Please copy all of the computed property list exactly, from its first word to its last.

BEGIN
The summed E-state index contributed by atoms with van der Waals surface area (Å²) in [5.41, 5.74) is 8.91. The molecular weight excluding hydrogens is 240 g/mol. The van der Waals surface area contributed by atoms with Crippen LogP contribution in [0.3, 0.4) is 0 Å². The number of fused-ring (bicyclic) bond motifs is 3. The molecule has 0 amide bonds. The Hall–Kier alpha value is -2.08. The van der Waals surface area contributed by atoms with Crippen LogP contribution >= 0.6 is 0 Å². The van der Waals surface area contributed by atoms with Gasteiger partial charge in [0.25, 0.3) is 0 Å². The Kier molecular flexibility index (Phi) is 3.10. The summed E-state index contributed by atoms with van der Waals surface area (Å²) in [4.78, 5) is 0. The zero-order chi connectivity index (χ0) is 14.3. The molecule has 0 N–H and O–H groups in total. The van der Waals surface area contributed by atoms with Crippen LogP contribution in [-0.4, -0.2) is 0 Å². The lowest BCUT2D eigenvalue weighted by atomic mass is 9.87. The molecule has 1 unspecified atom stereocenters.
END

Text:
The summed E-state index contributed by atoms with van der Waals surface area (Å²) in [5.41, 5.74) is 8.91. The molecular weight excluding hydrogens is 240 g/mol. The van der Waals surface area contributed by atoms with Crippen LogP contribution in [0.3, 0.4) is 0 Å². The number of fused-ring (bicyclic) bond motifs is 3. The molecule has 0 amide bonds. The Hall–Kier alpha value is -2.08. The van der Waals surface area contributed by atoms with Crippen LogP contribution >= 0.6 is 0 Å². The van der Waals surface area contributed by atoms with Gasteiger partial charge in [0.25, 0.3) is 0 Å². The Kier molecular flexibility index (Phi) is 3.10. The summed E-state index contributed by atoms with van der Waals surface area (Å²) in [4.78, 5) is 0. The zero-order chi connectivity index (χ0) is 14.3. The molecule has 0 N–H and O–H groups in total. The van der Waals surface area contributed by atoms with Crippen LogP contribution in [-0.4, -0.2) is 0 Å². The lowest BCUT2D eigenvalue weighted by atomic mass is 9.87. The molecule has 1 unspecified atom stereocenters.